An Interview with Sarah Bockel, playing Babe in The Pajama Game

Sarah Bockel Sarah Bockel

Q: What drew you to the role of Babe in The Pajama Game?

Babe is the leader of the factory girls and a proud union member at the pajama factory. What I love about Babe is that she sticks to her guns, she won’t let anything come between her and a seven and a half cent raise.  Even after she falls in love with the factory’s superintendent Sid, she realizes that fair treatment and pay for her coworkers is most important, even if it comes between her and Sid.

Q: Rehearsals for The Pajama Game started on Monday. How has the process been thus far?

I just couldn’t be more excited! We have such smart and funny people working on this show. I couldn’t wait to get to work with everyone, especially our director, Jess McLeod. Her vision for The Pajama Game is so clear and focused. She’s making some less traditional musical choices that I think are going to make for a really fun, smart production. I can’t wait to see what we come up with.

Q: What about the production are you most looking forward to?

The music. I already can’t get the songs out of my head!

Q: How do you think the role of Babe compares to the women of today?

She’s a modern woman; she is ahead of her time. She deals with issues we all still struggle with – how to balance work and relationships. What happens when your work comes between you and your relationship and vice versa? How do you stand for what you believe in when your job is at risk? These are some of the big questions for Babe and I think women of today can definitely relate.

Q: Where do you hail from?

Chicago

Q: Where do you currently live?

Ravenswood

Q: What’s in your coffee?

Lots of cream and sugar.

Q: Do you wear pajamas?

Sometimes – I prefer the tops!

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An Interview with Jess McLeod, Director of The Pajama Game

Q: What drew you to directing The Pajama Game?

A: Reading the original 1954 libretto and realizing for the first time in my experience with the show, that it really is about a labor dispute and gender politics, in both professional and romantic relationships. 

Q: Why did you want to do The Pajama Game at TMTC?

A: I thought the intimate space could be the perfect magnifying glass for the challenge of factory work and the professional and personal conflicts between the men and women in the show.

Q: How will this production be different from others folks might have seen?

A: The versions I’ve seen always have a lot of cute girls in cute outfits having fun sewing pajamas and getting goosed, and I never remember who plays Hasler, even though it takes everyone else in the show to beat him. We’re trying to pay homage to the difficult daily life of a garment factory worker in a small Midwestern town who spends a hot, sticky summer in the 1950s fighting for a raise that all of the other local factory workers seem to have gotten. The work is repetitive and tiring, and the workers are constantly being pushed to intensify their pace and up the factory’s productivity without compensation. When they cut loose, it’s because they need the release.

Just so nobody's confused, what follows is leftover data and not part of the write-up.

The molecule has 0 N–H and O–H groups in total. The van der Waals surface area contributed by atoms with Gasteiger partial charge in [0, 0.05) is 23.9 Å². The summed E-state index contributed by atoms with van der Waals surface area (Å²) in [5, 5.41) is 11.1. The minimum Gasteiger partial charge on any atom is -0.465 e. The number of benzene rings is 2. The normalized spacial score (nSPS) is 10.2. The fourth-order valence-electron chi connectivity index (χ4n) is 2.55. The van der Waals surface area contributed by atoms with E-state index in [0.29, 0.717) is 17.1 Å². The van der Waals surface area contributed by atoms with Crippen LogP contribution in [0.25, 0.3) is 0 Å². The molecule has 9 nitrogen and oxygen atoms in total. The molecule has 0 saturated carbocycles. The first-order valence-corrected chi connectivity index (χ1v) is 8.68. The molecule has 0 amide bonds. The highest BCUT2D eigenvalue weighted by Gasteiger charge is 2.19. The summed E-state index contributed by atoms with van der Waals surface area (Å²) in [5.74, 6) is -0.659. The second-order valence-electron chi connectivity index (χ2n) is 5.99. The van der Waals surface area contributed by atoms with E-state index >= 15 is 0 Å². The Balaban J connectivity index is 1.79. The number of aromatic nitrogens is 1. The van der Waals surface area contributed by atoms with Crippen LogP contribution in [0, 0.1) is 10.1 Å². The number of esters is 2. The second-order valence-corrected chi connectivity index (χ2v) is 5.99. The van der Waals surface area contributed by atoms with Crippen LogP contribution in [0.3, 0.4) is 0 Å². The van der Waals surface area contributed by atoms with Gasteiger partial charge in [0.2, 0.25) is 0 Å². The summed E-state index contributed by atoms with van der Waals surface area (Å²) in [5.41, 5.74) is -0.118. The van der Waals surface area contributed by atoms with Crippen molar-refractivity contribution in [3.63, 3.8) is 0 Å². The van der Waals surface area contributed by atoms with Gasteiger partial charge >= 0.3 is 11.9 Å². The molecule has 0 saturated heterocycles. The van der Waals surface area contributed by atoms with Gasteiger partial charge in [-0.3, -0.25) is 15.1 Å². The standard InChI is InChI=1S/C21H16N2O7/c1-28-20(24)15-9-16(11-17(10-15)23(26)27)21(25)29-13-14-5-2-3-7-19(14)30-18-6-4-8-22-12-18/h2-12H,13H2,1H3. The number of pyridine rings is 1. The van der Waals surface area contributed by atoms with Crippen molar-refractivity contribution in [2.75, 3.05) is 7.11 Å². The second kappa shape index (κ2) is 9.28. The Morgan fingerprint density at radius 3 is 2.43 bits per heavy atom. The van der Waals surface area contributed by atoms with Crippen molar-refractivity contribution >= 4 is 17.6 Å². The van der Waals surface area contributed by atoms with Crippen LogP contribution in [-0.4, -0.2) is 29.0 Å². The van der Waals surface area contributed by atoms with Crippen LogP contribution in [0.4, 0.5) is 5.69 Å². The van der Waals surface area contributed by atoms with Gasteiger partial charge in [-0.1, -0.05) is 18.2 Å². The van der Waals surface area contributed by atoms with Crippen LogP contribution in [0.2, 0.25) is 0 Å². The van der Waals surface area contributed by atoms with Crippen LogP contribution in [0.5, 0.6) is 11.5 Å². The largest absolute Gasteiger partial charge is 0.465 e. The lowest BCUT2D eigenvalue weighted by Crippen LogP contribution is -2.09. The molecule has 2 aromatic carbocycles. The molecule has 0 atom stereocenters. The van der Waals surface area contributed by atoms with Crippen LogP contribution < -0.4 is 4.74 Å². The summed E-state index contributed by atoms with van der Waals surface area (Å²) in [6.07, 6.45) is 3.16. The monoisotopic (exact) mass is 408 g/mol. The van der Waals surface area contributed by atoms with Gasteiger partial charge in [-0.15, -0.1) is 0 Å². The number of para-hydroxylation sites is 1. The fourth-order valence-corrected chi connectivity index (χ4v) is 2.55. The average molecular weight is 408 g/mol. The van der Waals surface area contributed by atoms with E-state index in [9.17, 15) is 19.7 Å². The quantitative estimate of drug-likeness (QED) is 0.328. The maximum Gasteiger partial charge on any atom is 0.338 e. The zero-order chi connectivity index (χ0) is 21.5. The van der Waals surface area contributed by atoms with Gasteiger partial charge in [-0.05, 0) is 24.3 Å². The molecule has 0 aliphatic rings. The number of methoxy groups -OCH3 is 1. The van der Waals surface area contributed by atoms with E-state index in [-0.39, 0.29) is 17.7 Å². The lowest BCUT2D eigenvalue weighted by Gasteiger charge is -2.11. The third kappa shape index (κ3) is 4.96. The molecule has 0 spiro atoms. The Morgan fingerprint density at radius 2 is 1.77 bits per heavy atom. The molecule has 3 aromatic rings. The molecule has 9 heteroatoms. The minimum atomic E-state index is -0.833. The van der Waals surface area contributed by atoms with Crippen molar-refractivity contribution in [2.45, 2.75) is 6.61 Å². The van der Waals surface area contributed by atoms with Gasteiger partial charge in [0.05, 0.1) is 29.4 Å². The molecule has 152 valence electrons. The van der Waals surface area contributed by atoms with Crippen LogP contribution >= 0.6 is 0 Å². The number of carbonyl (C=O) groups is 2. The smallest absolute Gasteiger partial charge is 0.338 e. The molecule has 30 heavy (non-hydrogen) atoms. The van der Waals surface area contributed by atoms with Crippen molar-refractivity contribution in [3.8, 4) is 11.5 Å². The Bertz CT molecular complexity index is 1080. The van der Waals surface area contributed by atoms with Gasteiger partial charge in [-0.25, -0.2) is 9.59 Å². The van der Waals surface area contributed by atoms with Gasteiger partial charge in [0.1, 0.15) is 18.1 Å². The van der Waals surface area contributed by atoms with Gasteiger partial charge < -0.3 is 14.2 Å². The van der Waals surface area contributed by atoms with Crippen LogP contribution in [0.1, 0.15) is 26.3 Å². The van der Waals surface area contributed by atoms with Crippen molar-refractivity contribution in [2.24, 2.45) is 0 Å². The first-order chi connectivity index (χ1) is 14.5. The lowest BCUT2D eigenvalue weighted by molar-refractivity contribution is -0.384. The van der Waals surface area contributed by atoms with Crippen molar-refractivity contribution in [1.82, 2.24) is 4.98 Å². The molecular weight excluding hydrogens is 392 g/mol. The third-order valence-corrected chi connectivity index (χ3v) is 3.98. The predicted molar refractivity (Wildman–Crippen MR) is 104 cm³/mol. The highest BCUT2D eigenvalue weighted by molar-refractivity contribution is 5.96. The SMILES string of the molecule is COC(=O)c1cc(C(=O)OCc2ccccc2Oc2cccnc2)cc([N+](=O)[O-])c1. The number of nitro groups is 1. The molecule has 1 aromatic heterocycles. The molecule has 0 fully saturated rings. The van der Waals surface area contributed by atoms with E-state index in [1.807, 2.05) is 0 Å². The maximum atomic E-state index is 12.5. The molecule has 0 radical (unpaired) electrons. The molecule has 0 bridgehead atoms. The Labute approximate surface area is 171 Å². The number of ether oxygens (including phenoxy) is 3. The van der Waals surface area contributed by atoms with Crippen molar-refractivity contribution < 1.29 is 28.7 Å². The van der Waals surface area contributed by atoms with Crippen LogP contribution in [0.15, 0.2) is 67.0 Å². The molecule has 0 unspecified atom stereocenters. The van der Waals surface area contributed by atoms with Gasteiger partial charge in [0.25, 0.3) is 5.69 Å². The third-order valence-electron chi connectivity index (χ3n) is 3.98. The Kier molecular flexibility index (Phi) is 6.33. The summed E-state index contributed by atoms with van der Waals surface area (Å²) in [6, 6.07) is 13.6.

Q: What is the beginning of your process when you start reading a script? Do you envision the characters? The setting? Both at once? What were the first steps you were inspired to take after reading The Pajama Game?

A: I spend a lot of time going over the libretto and listening to the score, trying to learn and absorb it so it can start to live inside me, like the alien from Alien. I work out the relationship between the form and content of the script in a notebook, where I also try to distill the characters. I do a lot of mental zooming in and out, working out interpersonal relationships between characters on the small scale and then trying to see how the arcs of those relationships connect to what the overall show is trying to articulate about how we live.

For The Pajama Game, Jessica Redish also snagged us a few copies of 7 1/2 Cents, the novel the musical is based on by an ex-garment factory superintendent name Richard Bissell. Reading it really illuminated the tone of the show — how it’s possible to make serious points about labor dispute and sexual politics through comedy — and the details of the world. It’s been invaluable.

Q: Can you describe your design process and tell our audiences a bit about some of the conversations we’ve been having with our designers?

A: I do a lot of work on my own, first, trying to suss out what function each design element is going to need to take on in this particular production. Then I meet with the designers, relay that information and we start to discuss the play. Everyone goes away and does research, which is shared with the group in another meeting, and as we stare at a messy tableful of historical source material as well as emotional and structural response to the text, certain images and ideas start to float to the top and the space starts to emerge. Everything that follows is about taking the design proposals through show over and over again until we’re sure hosts the show and tells the story clearly and correctly.

Q: What do you hope audiences take away from TMTC’s production?

A:I hope they walk out saying: “Wow. I didn’t know The Pajama Game was about that.” I also hope they leave bigger tips for at least a week, if not for life.

Q: What’s in your coffee?

A: If I’m only having one cup, cream and sugar.  If I’m having two, a little cream.  If I’m having more than that, I’ll take it black.


Q: Do you wear pajamas?

A: I am, in fact, currently wearing red flannel pajama pants that say “ZZZZZZZ….,” NIGHTY NITE!” and “DON’T SNORE!” on them. They were a gift.